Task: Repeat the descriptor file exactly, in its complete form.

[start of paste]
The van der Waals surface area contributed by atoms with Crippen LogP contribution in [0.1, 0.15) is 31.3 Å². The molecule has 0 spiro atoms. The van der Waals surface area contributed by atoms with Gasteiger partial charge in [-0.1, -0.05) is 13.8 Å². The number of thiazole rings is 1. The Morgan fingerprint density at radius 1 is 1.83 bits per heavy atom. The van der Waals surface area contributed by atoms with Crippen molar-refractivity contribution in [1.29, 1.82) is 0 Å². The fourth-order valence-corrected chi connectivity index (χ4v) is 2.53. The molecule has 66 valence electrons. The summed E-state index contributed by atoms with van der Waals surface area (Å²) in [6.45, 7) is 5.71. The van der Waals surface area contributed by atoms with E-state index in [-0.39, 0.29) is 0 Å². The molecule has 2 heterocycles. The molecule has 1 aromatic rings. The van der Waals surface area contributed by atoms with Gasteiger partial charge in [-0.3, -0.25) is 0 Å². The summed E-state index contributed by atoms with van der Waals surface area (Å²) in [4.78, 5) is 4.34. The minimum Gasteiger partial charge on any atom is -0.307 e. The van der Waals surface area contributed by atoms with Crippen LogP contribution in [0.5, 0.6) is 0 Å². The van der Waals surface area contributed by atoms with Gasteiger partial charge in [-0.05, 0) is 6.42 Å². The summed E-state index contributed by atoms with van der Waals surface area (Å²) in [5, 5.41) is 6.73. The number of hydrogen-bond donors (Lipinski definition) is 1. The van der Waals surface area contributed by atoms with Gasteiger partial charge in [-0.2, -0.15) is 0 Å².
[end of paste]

The van der Waals surface area contributed by atoms with Crippen LogP contribution in [0.1, 0.15) is 31.3 Å². The molecule has 0 spiro atoms. The van der Waals surface area contributed by atoms with Gasteiger partial charge in [-0.1, -0.05) is 13.8 Å². The number of thiazole rings is 1. The Morgan fingerprint density at radius 1 is 1.83 bits per heavy atom. The van der Waals surface area contributed by atoms with Crippen molar-refractivity contribution in [1.29, 1.82) is 0 Å². The fourth-order valence-corrected chi connectivity index (χ4v) is 2.53. The molecule has 66 valence electrons. The summed E-state index contributed by atoms with van der Waals surface area (Å²) in [6.45, 7) is 5.71. The van der Waals surface area contributed by atoms with E-state index in [-0.39, 0.29) is 0 Å². The molecule has 2 heterocycles. The molecule has 1 aromatic rings. The van der Waals surface area contributed by atoms with Gasteiger partial charge in [-0.3, -0.25) is 0 Å². The summed E-state index contributed by atoms with van der Waals surface area (Å²) in [4.78, 5) is 4.34. The minimum Gasteiger partial charge on any atom is -0.307 e. The van der Waals surface area contributed by atoms with Crippen LogP contribution in [0.5, 0.6) is 0 Å². The van der Waals surface area contributed by atoms with Gasteiger partial charge in [-0.05, 0) is 6.42 Å². The summed E-state index contributed by atoms with van der Waals surface area (Å²) in [5, 5.41) is 6.73. The number of hydrogen-bond donors (Lipinski definition) is 1. The van der Waals surface area contributed by atoms with Gasteiger partial charge in [-0.2, -0.15) is 0 Å².